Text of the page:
Patti Cake$ also calls back to 8 Mile (2002) and Precious (2009), its street setting, rap-focus, and fantasy sequences knowingly paying tribute to these seminal films that precede it. The film’s hints of the Eminem-starrer and the Sapphire adaptation is a reminder of how few class struggles have been depicted correctly, with both authenticity and artistic emphasis, on film. There’s seven years between 8 Mile and Precious, and eight years between Precious and Patti Cake$. Whilst Courntey Hunt’s Frozen River, Ava Duvernay’s Middle of Nowhere, and Cherien Dabis’ Amreeka were each released between 2002-2017, only 8 Mile and Precious are the ones to have received so much attention that they can be deemed modern classics (whilst Patti Cake$ may also hold this position, it’s too soon to tell). There has been no working class movement in American film, only the odd film every few years that stands out and receives enough attention.
There is, however, a clear trend in how filmmakers approach working class lives. As in Patti Cake$, 8 Mile uses music to escape from the reality and violence that surrounds the characters, and like Patti, or Patricia Dombrowksi, removes herself from her small neighbourhood and small life by dreaming of meeting her idol, Precious uses her imagination to block out the pain of her life, often dreaming of her fantasies in the middle of the street. Escapism follows these characters everywhere, and there’s a reason for it: Patti’s hopes and Precious’ dreams are the only things that can’t be taken away from them. The ending of Baker’s The Florida Project re-emphasises this American need for escapism in Social Realism. As Moonee runs to Disneyworld with her friend, she momentarily flees from the present tense to a temporary world in which she can be in control. The fact this moment is through a child’s lens, as emphasises by Baker’s change in camera as we shift down to Moonee’s height, only makes it more authentic.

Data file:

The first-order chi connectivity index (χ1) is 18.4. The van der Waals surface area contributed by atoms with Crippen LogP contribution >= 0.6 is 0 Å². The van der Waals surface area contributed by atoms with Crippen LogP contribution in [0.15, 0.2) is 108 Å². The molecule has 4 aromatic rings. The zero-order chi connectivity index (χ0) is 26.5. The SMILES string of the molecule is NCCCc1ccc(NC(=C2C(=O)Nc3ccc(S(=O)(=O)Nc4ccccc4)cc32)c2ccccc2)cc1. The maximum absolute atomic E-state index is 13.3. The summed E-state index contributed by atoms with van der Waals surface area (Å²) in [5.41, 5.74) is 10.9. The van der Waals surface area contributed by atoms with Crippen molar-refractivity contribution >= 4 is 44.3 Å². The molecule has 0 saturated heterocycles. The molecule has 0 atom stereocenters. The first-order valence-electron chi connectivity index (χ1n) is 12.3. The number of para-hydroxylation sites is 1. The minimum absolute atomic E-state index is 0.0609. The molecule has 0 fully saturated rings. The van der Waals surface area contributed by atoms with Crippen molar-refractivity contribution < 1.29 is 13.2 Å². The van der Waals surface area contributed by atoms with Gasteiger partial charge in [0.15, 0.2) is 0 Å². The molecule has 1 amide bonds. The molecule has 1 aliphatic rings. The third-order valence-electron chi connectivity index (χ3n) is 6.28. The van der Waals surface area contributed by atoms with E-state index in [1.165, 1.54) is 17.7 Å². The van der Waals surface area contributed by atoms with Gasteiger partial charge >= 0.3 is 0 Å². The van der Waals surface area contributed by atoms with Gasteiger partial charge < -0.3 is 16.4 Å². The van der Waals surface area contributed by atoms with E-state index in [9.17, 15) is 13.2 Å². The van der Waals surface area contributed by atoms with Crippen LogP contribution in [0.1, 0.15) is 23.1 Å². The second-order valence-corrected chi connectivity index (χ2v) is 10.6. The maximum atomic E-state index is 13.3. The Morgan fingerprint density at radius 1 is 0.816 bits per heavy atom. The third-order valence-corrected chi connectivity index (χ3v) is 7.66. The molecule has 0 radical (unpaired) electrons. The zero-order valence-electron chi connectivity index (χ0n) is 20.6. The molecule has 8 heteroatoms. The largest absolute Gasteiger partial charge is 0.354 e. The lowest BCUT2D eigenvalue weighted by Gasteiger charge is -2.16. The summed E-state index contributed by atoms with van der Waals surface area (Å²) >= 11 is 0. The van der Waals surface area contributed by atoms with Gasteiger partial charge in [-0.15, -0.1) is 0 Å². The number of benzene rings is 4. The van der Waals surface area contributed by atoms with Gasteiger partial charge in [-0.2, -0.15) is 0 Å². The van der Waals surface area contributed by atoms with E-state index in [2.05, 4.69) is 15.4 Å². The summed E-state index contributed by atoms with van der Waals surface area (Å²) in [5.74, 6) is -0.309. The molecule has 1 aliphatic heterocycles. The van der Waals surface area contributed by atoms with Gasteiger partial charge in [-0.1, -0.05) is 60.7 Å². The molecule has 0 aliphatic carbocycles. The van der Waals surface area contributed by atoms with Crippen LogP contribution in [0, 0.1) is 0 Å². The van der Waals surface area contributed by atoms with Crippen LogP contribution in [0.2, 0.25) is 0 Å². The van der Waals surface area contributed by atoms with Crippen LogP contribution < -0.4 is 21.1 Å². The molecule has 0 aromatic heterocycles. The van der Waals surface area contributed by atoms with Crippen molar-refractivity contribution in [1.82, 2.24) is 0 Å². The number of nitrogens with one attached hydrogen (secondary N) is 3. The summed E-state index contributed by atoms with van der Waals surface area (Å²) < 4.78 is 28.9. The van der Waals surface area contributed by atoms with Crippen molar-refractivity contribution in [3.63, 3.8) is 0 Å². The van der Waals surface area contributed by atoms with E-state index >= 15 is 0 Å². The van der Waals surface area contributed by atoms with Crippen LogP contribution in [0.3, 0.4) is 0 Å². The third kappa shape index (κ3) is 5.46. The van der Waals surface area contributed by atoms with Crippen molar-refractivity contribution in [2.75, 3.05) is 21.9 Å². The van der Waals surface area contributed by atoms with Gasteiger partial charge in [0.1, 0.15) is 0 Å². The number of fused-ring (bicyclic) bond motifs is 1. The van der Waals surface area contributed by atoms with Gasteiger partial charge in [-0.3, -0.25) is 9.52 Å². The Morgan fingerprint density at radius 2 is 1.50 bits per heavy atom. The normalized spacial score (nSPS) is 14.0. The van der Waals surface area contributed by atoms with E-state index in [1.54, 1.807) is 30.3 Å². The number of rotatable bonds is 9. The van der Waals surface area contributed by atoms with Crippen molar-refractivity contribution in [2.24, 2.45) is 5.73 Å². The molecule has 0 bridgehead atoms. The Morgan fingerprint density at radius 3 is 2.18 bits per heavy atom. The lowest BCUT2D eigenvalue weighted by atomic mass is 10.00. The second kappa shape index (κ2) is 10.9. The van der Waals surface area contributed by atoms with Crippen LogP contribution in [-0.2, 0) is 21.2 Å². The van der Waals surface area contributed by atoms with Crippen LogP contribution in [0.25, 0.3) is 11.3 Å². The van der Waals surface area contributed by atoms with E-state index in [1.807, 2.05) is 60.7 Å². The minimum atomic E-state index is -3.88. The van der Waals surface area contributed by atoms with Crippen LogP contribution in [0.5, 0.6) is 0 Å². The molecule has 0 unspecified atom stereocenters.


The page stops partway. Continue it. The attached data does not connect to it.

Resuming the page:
Yet Moonee’s escape is temporary, and Baker and his audience know this. The viewer understands she will have to face parting from her mother. The final moments of Precious show the Gabourey Sidibe’s character leaving her mother behind, walking out of her social worker’s office holding her two children. As Labelle’s ‘It Took A Long Time’ plays, Precious smiles. It’s at once a happy ending – Precious is free from her mother and with her children – but silently heart breaking: we know she’s going to die. And when Patti meets her life-long idol, he turns out to be a jerk, demeaning not only Patti, but, more importantly to her, her dream, too. Each of the films’ contrast between portraying the realities of the working class against the main characters’ escapist dreams reemphasises the American style of Social Realist film as it visualises the dream worlds its characters create for themselves rather than stays in the reality they face everyday.